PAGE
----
#1
Feb2604, 07:41 AM

P: 1,308

Can a vector be described in the most general terms by two points on a manifold, as a line with a starting and ending point in some manifold?




#2
Feb2604, 08:24 AM

PF Gold
P: 2,885

Hmm depends on which vectors. The ones used in Differential Geometry do not live in the manifold but in the tangent bundle. So You specify them by given a supporting point in the manifold and a free vector in the linear space.
Then you have a bunch of theorems about how such vectors can be mapped to curves in the manifold across the supporting point. 



#3
Mar1204, 07:19 AM

Math
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PF Gold
P: 38,902

A vector can only be defined at a single point. To have a notion of "moving" a vector from one point to another, you need some additional structure such as a metric tensor or a "Riemannian connection". 



#4
Mar1404, 09:18 AM

P: 2,955

What is a vector?Hallsofivy wrote "a vector is a derivative"!. If by this you mean that a vector v = (v^{1}, ... , v^{n}) defines a directional derivative operator at a point P in the manifold and vice versa then I agree. This is Cartan's notion of a vector if I recall correctly? It is based on the notion that displacement vectors are in a onetoone correspondence with directional derivative operators. However a vector can also be defined in otherways too. E.g. a vector can be defined as any quantity v whosse components = (v^{1}, ... , v^{n}) transform as the coordinate displacements dx^{a} which is almost the same thing. Or one can define a vector as a linear map of 1forms to scalars which obeys the Leibnitz rule. 



#5
Mar1404, 11:15 AM

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PF Gold
P: 16,101

There's another way of thinking about it (that is 'natural', but logically strange):
An "arrow" is a onedimensional manifold whose endpoints are different yet in the same place. (This is, of course, the odd part; some fancy logic tricks are needed to make this work) Then, a vector is simply the image of an arrow under a smooth map. 



#6
Mar1504, 07:07 AM

Math
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PF Gold
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#7
Mar1504, 08:26 AM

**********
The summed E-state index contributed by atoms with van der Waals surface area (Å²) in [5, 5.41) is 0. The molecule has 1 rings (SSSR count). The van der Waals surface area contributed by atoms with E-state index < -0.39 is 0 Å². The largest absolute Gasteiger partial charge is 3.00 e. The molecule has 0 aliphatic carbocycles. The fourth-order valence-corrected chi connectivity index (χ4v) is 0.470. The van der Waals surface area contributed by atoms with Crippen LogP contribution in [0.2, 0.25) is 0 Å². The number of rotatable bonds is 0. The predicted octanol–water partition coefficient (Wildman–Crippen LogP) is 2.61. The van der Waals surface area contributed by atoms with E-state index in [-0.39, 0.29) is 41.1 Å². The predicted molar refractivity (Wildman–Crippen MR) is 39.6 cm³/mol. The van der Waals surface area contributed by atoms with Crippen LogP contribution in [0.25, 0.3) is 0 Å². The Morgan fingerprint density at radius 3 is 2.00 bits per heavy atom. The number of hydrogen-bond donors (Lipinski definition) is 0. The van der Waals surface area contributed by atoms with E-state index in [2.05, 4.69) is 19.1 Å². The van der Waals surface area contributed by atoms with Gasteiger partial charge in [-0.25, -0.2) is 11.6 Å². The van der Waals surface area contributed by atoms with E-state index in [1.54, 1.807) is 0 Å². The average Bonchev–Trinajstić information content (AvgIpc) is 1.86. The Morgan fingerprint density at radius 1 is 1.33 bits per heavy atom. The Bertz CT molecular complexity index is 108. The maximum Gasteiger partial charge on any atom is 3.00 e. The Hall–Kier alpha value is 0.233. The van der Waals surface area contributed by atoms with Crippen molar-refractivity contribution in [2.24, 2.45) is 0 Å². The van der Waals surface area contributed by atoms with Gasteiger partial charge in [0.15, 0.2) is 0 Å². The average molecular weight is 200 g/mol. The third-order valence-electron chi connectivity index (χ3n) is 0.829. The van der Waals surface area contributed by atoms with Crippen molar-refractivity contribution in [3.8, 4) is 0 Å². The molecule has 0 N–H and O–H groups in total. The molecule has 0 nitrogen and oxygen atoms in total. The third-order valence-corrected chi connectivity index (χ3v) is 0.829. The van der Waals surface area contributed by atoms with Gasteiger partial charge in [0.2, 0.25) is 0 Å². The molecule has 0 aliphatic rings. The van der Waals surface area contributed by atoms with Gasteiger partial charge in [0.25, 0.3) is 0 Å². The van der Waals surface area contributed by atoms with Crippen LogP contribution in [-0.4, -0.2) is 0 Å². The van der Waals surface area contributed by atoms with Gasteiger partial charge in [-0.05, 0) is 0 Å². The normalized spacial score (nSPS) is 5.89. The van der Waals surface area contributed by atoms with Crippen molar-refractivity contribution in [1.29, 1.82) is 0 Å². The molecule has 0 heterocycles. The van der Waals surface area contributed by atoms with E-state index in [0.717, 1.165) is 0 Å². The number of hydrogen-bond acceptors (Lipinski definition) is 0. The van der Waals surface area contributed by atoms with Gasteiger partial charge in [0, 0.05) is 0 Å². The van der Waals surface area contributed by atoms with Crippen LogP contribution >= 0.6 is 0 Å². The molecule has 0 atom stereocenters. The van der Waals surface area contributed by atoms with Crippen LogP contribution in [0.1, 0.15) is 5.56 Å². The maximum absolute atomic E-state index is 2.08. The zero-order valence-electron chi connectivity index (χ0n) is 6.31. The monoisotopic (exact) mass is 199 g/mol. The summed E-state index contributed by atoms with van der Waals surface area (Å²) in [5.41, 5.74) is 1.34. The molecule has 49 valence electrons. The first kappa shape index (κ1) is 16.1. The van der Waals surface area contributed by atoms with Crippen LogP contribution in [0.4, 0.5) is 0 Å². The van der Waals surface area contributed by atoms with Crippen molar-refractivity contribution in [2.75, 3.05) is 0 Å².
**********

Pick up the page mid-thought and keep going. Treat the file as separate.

P: 2,955

Many excellant text discuss these tensors. E.g. Tensors, Differential Forms, and Variational Principles, Lovelock and Rund, page 53 Gravitation and Spacetime  Second Edition, Ohanian and Ruffini, page 308 Classical Electrodynanics  Second Edition, J.D. Jackson, page 535 Classical Field Theory, Francis E. Low, page 259 It's important to understand this when looking at something like Jackson since while he does use partial derivatives to define the transformation of components he never uses anything but the Lorentz coordinates and the Lorentz transformation. I.e. transformations from one set of Lorentz coordinates (ct, x, y, z) to another set of Lorentz coordinates (ct', x', y', z). Lorentz coordinates are defined as (ct,x,y,z) in an inertial frame of reference. Things which are Lorentz 4tensors/vectors are not tensors/vectors in general. One has to be careful when reading Jackson. E.g. the components of 4force in Lorentz coordinates appears in his text as dP^u/dT since the affine connection vanishes in Lorentz coordinates. In generalized coordinates the components of 4force are DP^u/DT (T = proper time) which includes the affine connection Lorentz coordinates and Lorentz 4vectors are obviously a very widely used arena. For those interested in the details of this please see the excelant online notes by Thorne and Blanchard at http://www.pma.caltech.edu/Courses/p...p01/0201.2.pdf 


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